Monthly Archives: October 2014

Telephone Message Script

Leaving a message can be stressful. Use this script to leave a helpful message, focus on the details, and avoid rambling.

Hello, it’s [name] from [your company’s name]. My number is ][number], and it’s [time] on [today]. I’m calling for [person’s name] because I wanted to discuss [reason for call]. I’ll be available [day] from [time] to [time] if you’d like to call back, otherwise I’ll try again on [next day].

Tip: If you’re calling about a specific issue, use a reference code, part number, or invoice date so they can look it up before they call you back.

With my information, it looks like this:

Hello, it’s Dave Henderson from Awesome Manufacturing. My number is 123-456-7890, and it’s 3:30 on Tuesday. I’m calling for Alice Burrard because I wanted to discuss our sales invoice, number 111222. I’ll be available today from 4:00 to 6:15 if you’d like to call back, otherwise I’ll try again on Wednesday.


PowerPoint Perfection

Have you ever watched a presentation where the speaker used PowerPoint? I’;m sure you have. Think about the slides – did they keep your attention and give you useful information? If you’re like most of us, the answer is no.

Presentation software can be a real help. However, it can be very easy to bore your audience with it. Today, I’m going to give you some hints from my years of watching presentations about how to avoid this unfortunate situation.

1- Remember the 6 by 6 rule. Limit yourself to a maximum of six points on one slide, each with six words at most. By avoiding long sentences on the slide, your audience will be able to concentrate on the words you say.

2 – Avoid animation. Slides that move, flip, or fade might look fancy, but they might remind your audience of cartoons or children’s movies. In order to project a professional image, your slides should help the audience focus on your ideas.

3 – Use photos when they help. Using something visual like a photo, diagram, or graph, can be very helpful when comparing technical details. The best photos are ones that you take yourself – stay away from internet sources if you can. Everyone can find the same images on the internet!

4 – Be familiar with the technology. Practice beforehand, using all the tools you plan to use for the real presentation. Juggling a remote, your notes, and a laser pointer during your presentation can really be stressful and detract from your ideas.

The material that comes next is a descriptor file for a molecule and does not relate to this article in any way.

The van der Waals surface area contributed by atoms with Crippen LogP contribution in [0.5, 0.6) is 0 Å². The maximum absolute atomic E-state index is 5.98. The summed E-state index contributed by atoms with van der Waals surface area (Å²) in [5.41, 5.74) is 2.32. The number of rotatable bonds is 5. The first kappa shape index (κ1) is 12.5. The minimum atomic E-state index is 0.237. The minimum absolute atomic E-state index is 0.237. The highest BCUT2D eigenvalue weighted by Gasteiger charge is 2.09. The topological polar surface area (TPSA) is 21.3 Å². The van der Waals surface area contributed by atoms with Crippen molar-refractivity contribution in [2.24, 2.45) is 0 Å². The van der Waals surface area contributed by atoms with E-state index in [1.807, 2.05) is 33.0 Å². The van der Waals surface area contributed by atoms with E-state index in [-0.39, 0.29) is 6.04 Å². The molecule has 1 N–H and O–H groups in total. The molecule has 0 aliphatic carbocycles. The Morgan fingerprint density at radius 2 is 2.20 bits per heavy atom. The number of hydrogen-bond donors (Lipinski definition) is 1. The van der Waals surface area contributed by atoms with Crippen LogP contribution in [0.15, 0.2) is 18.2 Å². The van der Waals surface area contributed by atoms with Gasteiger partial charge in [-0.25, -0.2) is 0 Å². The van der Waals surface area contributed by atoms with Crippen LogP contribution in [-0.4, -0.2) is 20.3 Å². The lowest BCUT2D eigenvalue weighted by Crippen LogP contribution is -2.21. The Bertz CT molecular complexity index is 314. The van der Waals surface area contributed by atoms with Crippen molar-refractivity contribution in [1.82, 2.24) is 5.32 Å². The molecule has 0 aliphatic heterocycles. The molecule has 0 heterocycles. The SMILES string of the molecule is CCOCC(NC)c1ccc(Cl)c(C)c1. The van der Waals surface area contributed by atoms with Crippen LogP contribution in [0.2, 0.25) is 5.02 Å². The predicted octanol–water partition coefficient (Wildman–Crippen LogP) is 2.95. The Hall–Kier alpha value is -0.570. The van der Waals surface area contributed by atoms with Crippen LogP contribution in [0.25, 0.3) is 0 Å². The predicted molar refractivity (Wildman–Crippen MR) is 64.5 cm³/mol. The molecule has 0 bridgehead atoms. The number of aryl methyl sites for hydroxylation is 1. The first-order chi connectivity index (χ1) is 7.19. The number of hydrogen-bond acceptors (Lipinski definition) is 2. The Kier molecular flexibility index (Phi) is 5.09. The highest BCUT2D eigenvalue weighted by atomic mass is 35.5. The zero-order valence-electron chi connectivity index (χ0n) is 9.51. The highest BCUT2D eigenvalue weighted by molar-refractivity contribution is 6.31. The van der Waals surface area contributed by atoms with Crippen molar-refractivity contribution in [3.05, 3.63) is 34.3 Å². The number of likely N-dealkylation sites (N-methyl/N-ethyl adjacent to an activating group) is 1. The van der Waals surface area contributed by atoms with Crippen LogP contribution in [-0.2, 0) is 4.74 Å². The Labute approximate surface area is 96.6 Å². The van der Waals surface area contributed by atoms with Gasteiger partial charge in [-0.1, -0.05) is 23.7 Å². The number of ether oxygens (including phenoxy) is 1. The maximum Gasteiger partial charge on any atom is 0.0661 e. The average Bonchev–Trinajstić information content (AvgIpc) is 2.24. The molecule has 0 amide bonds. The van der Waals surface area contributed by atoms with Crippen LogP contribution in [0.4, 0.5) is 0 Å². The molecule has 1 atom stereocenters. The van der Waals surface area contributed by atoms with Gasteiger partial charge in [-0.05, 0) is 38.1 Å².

Those are the most important ideas that I think make presentations better. When you are writing one, always ask yourself “Does this change make my presentation easier to remember or understand?” If the answer is yes, your change is a good one.

Parallelism – Making Lists Easy To Understand

Parallelism is an aspect of grammar that connects to lists. It means “to group similar parts of speech together.” The easiest way to learn about it is just to see it in real sentences:

Before: I like to eat pizza, watch movies, and dancing.

After: I like to eat pizza, watch movies, and dance. (gerund becomes infinitive)

Before: John should write the report quickly, accurately, and with precision.

After: John should write the report quickly, accurately, and precisely. (adjective becomes adverb)

Before: Alice will research the problem, gather information, and solutions will be evaluated.

After: Alice will research the problem, gather information, and evaluate solutions. (active and passive verb forms made only active)

Before: James played his guitar, was dancing, and had done yoga before we came home.

After: James had done yoga, played his guitar, and danced before we came home.(several verb tenses combined)

The easy rule is this: be consistent with parts of speech in your list. If it is a list of nouns, use only noun forms. If only verbs, use the same tense. Looking for these patterns will help you write and speak more clearly.

In creative writing, you can use the forms of the words and also the sounds or the spelling to create interest and excitement.